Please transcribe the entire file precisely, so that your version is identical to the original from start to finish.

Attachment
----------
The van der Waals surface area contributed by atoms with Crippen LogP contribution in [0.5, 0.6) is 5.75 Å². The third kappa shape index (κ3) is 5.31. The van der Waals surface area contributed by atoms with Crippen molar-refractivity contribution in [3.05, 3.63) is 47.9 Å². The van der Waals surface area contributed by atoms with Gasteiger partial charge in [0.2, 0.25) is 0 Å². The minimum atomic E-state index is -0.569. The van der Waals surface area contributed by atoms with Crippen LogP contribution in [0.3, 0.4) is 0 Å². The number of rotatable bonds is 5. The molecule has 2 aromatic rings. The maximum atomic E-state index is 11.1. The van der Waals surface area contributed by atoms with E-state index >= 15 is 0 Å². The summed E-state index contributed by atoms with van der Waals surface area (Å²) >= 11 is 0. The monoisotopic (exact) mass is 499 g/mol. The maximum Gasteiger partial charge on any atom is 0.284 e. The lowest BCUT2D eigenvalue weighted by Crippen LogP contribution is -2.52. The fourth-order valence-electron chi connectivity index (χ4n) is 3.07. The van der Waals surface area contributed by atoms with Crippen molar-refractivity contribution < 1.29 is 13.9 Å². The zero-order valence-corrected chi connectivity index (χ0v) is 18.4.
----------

The van der Waals surface area contributed by atoms with Crippen LogP contribution in [0.5, 0.6) is 5.75 Å². The third kappa shape index (κ3) is 5.31. The van der Waals surface area contributed by atoms with Crippen molar-refractivity contribution in [3.05, 3.63) is 47.9 Å². The van der Waals surface area contributed by atoms with Gasteiger partial charge in [0.2, 0.25) is 0 Å². The minimum atomic E-state index is -0.569. The van der Waals surface area contributed by atoms with Crippen LogP contribution in [0.3, 0.4) is 0 Å². The number of rotatable bonds is 5. The molecule has 2 aromatic rings. The maximum atomic E-state index is 11.1. The van der Waals surface area contributed by atoms with E-state index >= 15 is 0 Å². The summed E-state index contributed by atoms with van der Waals surface area (Å²) >= 11 is 0. The monoisotopic (exact) mass is 499 g/mol. The maximum Gasteiger partial charge on any atom is 0.284 e. The lowest BCUT2D eigenvalue weighted by Crippen LogP contribution is -2.52. The fourth-order valence-electron chi connectivity index (χ4n) is 3.07. The van der Waals surface area contributed by atoms with Crippen molar-refractivity contribution < 1.29 is 13.9 Å². The zero-order valence-corrected chi connectivity index (χ0v) is 18.4.